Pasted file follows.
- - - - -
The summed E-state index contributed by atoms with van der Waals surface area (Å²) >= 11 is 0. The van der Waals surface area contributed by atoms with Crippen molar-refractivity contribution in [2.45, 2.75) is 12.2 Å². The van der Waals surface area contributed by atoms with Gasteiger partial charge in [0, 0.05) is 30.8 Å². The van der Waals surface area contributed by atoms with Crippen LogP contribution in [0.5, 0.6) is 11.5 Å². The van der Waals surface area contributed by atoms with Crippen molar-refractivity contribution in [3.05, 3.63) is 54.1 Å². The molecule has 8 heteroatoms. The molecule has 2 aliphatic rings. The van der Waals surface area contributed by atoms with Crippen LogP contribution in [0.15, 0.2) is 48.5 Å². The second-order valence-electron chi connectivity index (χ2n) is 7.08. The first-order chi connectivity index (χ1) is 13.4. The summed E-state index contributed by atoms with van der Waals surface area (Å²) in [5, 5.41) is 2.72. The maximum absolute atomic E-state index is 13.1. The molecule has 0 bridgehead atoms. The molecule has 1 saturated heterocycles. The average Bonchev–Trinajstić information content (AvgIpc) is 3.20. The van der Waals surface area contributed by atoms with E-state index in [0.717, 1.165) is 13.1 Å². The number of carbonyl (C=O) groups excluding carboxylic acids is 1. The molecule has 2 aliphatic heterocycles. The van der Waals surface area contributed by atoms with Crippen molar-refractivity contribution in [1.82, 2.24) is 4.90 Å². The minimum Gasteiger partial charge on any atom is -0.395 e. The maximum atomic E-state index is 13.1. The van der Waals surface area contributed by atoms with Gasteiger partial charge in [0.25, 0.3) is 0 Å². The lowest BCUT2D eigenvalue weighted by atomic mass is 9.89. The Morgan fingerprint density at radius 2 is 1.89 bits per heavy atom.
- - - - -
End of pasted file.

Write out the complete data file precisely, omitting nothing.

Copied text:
The summed E-state index contributed by atoms with van der Waals surface area (Å²) >= 11 is 0. The van der Waals surface area contributed by atoms with Crippen molar-refractivity contribution in [2.45, 2.75) is 12.2 Å². The van der Waals surface area contributed by atoms with Gasteiger partial charge in [0, 0.05) is 30.8 Å². The van der Waals surface area contributed by atoms with Crippen LogP contribution in [0.5, 0.6) is 11.5 Å². The van der Waals surface area contributed by atoms with Crippen molar-refractivity contribution in [3.05, 3.63) is 54.1 Å². The molecule has 8 heteroatoms. The molecule has 2 aliphatic rings. The van der Waals surface area contributed by atoms with Crippen LogP contribution in [0.15, 0.2) is 48.5 Å². The second-order valence-electron chi connectivity index (χ2n) is 7.08. The first-order chi connectivity index (χ1) is 13.4. The summed E-state index contributed by atoms with van der Waals surface area (Å²) in [5, 5.41) is 2.72. The maximum absolute atomic E-state index is 13.1. The molecule has 0 bridgehead atoms. The molecule has 1 saturated heterocycles. The average Bonchev–Trinajstić information content (AvgIpc) is 3.20. The van der Waals surface area contributed by atoms with E-state index in [0.717, 1.165) is 13.1 Å². The number of carbonyl (C=O) groups excluding carboxylic acids is 1. The molecule has 2 aliphatic heterocycles. The van der Waals surface area contributed by atoms with Crippen molar-refractivity contribution in [1.82, 2.24) is 4.90 Å². The minimum Gasteiger partial charge on any atom is -0.395 e. The maximum atomic E-state index is 13.1. The van der Waals surface area contributed by atoms with Gasteiger partial charge in [0.25, 0.3) is 0 Å². The lowest BCUT2D eigenvalue weighted by atomic mass is 9.89. The Morgan fingerprint density at radius 2 is 1.89 bits per heavy atom.